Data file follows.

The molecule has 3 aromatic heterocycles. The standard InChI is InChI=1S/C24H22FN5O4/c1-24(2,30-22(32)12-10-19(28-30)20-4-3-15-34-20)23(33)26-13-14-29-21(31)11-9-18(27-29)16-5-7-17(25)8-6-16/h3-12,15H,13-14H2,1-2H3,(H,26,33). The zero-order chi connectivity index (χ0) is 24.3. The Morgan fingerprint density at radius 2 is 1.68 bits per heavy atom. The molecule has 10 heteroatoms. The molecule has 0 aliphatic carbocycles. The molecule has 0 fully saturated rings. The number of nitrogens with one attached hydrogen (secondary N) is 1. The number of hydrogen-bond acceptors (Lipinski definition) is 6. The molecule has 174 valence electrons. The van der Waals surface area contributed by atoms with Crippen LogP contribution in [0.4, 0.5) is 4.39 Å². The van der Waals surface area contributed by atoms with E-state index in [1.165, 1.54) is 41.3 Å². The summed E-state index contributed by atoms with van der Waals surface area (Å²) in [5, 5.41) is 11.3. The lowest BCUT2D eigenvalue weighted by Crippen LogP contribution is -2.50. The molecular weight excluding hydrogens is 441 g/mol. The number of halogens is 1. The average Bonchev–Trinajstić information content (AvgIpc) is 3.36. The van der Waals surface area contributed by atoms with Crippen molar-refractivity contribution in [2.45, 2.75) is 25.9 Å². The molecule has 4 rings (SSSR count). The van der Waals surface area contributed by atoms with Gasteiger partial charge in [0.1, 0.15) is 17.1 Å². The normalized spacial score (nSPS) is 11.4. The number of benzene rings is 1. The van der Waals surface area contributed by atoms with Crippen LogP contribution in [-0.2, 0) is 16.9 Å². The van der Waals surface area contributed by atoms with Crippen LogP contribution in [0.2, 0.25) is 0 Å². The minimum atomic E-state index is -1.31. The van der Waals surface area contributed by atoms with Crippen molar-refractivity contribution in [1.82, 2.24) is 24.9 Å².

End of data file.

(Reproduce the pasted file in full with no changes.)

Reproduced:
The molecule has 3 aromatic heterocycles. The standard InChI is InChI=1S/C24H22FN5O4/c1-24(2,30-22(32)12-10-19(28-30)20-4-3-15-34-20)23(33)26-13-14-29-21(31)11-9-18(27-29)16-5-7-17(25)8-6-16/h3-12,15H,13-14H2,1-2H3,(H,26,33). The zero-order chi connectivity index (χ0) is 24.3. The Morgan fingerprint density at radius 2 is 1.68 bits per heavy atom. The molecule has 10 heteroatoms. The molecule has 0 aliphatic carbocycles. The molecule has 0 fully saturated rings. The number of nitrogens with one attached hydrogen (secondary N) is 1. The number of hydrogen-bond acceptors (Lipinski definition) is 6. The molecule has 174 valence electrons. The van der Waals surface area contributed by atoms with Crippen LogP contribution in [0.4, 0.5) is 4.39 Å². The van der Waals surface area contributed by atoms with E-state index in [1.165, 1.54) is 41.3 Å². The summed E-state index contributed by atoms with van der Waals surface area (Å²) in [5, 5.41) is 11.3. The lowest BCUT2D eigenvalue weighted by Crippen LogP contribution is -2.50. The molecular weight excluding hydrogens is 441 g/mol. The number of halogens is 1. The average Bonchev–Trinajstić information content (AvgIpc) is 3.36. The van der Waals surface area contributed by atoms with Crippen molar-refractivity contribution in [2.45, 2.75) is 25.9 Å². The molecule has 4 rings (SSSR count). The van der Waals surface area contributed by atoms with Gasteiger partial charge in [0.1, 0.15) is 17.1 Å². The normalized spacial score (nSPS) is 11.4. The number of benzene rings is 1. The van der Waals surface area contributed by atoms with Crippen LogP contribution in [-0.2, 0) is 16.9 Å². The van der Waals surface area contributed by atoms with Crippen LogP contribution in [0.2, 0.25) is 0 Å². The minimum atomic E-state index is -1.31. The van der Waals surface area contributed by atoms with Crippen molar-refractivity contribution in [1.82, 2.24) is 24.9 Å².